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The CX Chasm: Where Contact Centers Go to Die

What happens when you work your way through the ranks of the contact center, spend a few years developing training and certification programs for the world’s leading customer experience organizations, conduct numerous pieces of research as an industry analyst, launch a consulting firm, and then land a job at the fastest-growing contact center technology company? You gain an interesting perspective on what matters most to those responsible for delivering service to customers. And what I’ve observed from these experiences over the past 20 years is that in many organizations the gap between executive vision and strategy and the front line's ability to execute is growing, not shrinking.

The CX chasm, as we’ll call it, is an unintended consequence of misunderstood expectations, misaligned business objectives, and decades-old perception of the contact center’s role. It’s the front-line employee who lacks empowerment to help the customer, the process that sits with a business division because “we’ve always done it that way,” or the ineffective legacy technology that’s not going away due to the significant debt that remains. Business leaders don’t like this void, but they tolerate it because they underestimate the negative impact or cannot articulate the immediate financial risk of their complacency. They settle for the status quo while the long tail of a deteriorating service experience may boil their contact center to death. This shouldn’t be the case, as the early indications of the CX chasm are visible and redeemable if addressed sooner rather than later.

Detecting the Signs of the CX Chasm

  • Employee engagement diminishes with tenure -- When new employees join the contact center, they’re almost certain to experience the honeymoon period. They’re more forgiving of system shortcomings, idealistic in their company outlook, and open to trusting the leadership and guidance of those around them. And then it all gets old. One of the first indications of the CX chasm is the level of frustration and inconvenience that systems and processes cause in front-line employees. Here’s why: Most contact center agents genuinely want to help their customers. It’s a big part of why they join an organization and a key factor in whether they stay. If contact center agents are telling you that their tools are causing their jobs to be more complicated than they should be, heed it as a strong warning. My previous research revealed that ineffective tools are second only to poor leadership in causing contact center employees to quit.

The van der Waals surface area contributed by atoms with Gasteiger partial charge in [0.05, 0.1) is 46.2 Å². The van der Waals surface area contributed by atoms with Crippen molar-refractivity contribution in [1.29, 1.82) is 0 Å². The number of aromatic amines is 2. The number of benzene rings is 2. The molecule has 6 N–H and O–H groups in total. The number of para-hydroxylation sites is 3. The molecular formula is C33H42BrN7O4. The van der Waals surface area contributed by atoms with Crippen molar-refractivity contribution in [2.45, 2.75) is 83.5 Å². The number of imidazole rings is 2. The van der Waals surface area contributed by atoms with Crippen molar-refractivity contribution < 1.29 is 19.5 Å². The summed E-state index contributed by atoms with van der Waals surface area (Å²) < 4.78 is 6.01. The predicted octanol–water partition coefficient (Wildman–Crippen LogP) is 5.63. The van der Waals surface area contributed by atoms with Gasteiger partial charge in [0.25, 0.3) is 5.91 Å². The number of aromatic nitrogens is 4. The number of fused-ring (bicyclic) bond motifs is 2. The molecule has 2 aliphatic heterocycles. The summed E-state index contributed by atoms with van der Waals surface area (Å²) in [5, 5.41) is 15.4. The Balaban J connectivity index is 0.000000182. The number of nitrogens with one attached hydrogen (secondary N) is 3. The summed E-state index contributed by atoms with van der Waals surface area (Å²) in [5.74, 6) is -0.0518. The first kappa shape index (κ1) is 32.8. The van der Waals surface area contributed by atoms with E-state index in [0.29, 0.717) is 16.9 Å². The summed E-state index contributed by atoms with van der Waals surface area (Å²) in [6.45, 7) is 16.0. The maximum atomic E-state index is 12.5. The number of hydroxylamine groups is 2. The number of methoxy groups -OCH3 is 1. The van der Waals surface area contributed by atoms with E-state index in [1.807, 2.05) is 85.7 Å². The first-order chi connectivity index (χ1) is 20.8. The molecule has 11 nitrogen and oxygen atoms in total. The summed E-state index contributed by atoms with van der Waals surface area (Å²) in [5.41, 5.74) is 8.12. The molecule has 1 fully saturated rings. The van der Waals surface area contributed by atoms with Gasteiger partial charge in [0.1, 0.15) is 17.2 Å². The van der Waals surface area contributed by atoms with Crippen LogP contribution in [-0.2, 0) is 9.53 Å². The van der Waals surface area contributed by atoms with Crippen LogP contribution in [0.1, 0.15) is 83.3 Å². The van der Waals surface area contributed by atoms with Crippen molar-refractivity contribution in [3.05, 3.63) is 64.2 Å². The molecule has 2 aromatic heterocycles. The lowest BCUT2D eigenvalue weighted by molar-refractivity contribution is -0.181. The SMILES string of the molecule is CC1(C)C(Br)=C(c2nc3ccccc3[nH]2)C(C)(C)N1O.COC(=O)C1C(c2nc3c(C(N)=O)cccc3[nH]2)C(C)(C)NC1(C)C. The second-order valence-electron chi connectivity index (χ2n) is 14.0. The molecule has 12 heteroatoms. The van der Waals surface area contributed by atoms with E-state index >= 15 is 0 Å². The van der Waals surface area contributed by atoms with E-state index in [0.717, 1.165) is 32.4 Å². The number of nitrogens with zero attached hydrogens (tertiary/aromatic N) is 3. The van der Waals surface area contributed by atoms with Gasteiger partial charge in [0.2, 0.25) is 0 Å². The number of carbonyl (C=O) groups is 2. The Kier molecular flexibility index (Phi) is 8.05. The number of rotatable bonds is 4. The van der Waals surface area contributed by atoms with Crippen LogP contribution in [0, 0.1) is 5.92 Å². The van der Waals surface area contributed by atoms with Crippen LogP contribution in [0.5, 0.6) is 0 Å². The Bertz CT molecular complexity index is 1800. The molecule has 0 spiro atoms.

• Customer dissatisfaction grows while the product improves -- You’ve heard statistics or quotes that companies need to compete on the customer experience over price and product, but you’re unsure of what that means for your organization. Competing on the customer experience isn’t about difficult-to-replicate, over-the-top antics. At its core, a differentiated experience is one that delivers consistency, convenience, and continuity across the customer journey. Whether your organization offers service through one channel, or 17, it’s viewed as one thing by your customers and they’ll grow dissatisfied and disgruntled when their journeys are clunky and disconnected. How can you tell that the CX chasm is driving customer dissatisfaction? Go beyond the typical post-interaction survey to collect more comprehensive and prescriptive insights. Consider a proactive survey to your entire customer base regularly or empower front-line employees to collect and share voice of the customer feedback.
  • Systems and process don’t scale with agility -- If there’s one constant in the contact center, it’s the likelihood of change. Whether it’s new customer offerings, the expansion of service channels, an increase in the number of contacts, or shifts in business demands, things don’t stay the same. But, it wasn’t always that way -- at least not for the need to scale operations quickly and efficiently. The pace of evolution that’s required to keep up with today’s business needs is greater than ever before and the supporting technologies and processes need to keep up. In my time as a consultant, one of the top frustrations that clients voiced was the burden of technical debt and the cumbersome nature of antiquated, on-premises technologies. They needed to be agile with their systems to avoid the CX chasm but couldn’t avoid the snail's pace required to make much-needed modifications or updates. It’s not a sustainable way to do business, but you can remedy it with a shift to cloud-based solutions that support a best-in-breed approach to scaling and supporting your business demands.

The CX chasm is a scary place to find yourself but you can avoid it by knowing the warning signs and taking the right precautions. If you’re ready to learn how Talkdesk is helping organizations avoid these common challenges, click here.